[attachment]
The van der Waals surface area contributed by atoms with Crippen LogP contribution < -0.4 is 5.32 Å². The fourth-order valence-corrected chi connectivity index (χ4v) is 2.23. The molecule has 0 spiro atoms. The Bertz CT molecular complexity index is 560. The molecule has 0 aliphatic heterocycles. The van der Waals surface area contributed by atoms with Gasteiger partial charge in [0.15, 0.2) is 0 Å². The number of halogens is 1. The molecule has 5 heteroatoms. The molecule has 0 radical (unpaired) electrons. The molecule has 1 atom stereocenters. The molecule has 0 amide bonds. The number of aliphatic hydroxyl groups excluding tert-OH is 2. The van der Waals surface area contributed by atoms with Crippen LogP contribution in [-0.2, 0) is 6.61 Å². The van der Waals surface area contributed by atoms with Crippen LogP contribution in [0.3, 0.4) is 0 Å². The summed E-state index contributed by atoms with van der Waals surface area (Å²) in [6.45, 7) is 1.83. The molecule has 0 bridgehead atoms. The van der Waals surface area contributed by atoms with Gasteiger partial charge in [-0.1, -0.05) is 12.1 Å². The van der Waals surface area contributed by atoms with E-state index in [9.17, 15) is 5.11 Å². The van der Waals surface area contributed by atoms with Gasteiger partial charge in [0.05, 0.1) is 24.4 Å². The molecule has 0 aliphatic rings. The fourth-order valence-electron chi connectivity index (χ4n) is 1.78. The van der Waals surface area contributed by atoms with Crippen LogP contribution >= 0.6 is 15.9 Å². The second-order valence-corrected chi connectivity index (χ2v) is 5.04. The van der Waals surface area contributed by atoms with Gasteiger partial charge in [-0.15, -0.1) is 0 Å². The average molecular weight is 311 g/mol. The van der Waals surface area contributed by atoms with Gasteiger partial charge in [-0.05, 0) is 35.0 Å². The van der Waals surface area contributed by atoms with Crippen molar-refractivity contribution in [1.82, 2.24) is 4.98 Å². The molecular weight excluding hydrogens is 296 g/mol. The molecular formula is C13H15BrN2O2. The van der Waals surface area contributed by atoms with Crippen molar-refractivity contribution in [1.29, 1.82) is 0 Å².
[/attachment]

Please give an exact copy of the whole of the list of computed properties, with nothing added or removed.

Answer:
The van der Waals surface area contributed by atoms with Crippen LogP contribution < -0.4 is 5.32 Å². The fourth-order valence-corrected chi connectivity index (χ4v) is 2.23. The molecule has 0 spiro atoms. The Bertz CT molecular complexity index is 560. The molecule has 0 aliphatic heterocycles. The van der Waals surface area contributed by atoms with Gasteiger partial charge in [0.15, 0.2) is 0 Å². The number of halogens is 1. The molecule has 5 heteroatoms. The molecule has 0 radical (unpaired) electrons. The molecule has 1 atom stereocenters. The molecule has 0 amide bonds. The number of aliphatic hydroxyl groups excluding tert-OH is 2. The van der Waals surface area contributed by atoms with Crippen LogP contribution in [-0.2, 0) is 6.61 Å². The van der Waals surface area contributed by atoms with Crippen LogP contribution in [0.3, 0.4) is 0 Å². The summed E-state index contributed by atoms with van der Waals surface area (Å²) in [6.45, 7) is 1.83. The molecule has 0 bridgehead atoms. The van der Waals surface area contributed by atoms with Gasteiger partial charge in [-0.1, -0.05) is 12.1 Å². The van der Waals surface area contributed by atoms with E-state index in [9.17, 15) is 5.11 Å². The van der Waals surface area contributed by atoms with Gasteiger partial charge in [0.05, 0.1) is 24.4 Å². The molecule has 0 aliphatic rings. The fourth-order valence-electron chi connectivity index (χ4n) is 1.78. The van der Waals surface area contributed by atoms with Crippen LogP contribution >= 0.6 is 15.9 Å². The second-order valence-corrected chi connectivity index (χ2v) is 5.04. The van der Waals surface area contributed by atoms with Gasteiger partial charge in [-0.15, -0.1) is 0 Å². The average molecular weight is 311 g/mol. The van der Waals surface area contributed by atoms with Gasteiger partial charge in [-0.05, 0) is 35.0 Å². The van der Waals surface area contributed by atoms with Crippen molar-refractivity contribution in [1.82, 2.24) is 4.98 Å². The molecular weight excluding hydrogens is 296 g/mol. The molecular formula is C13H15BrN2O2. The van der Waals surface area contributed by atoms with Crippen molar-refractivity contribution in [1.29, 1.82) is 0 Å².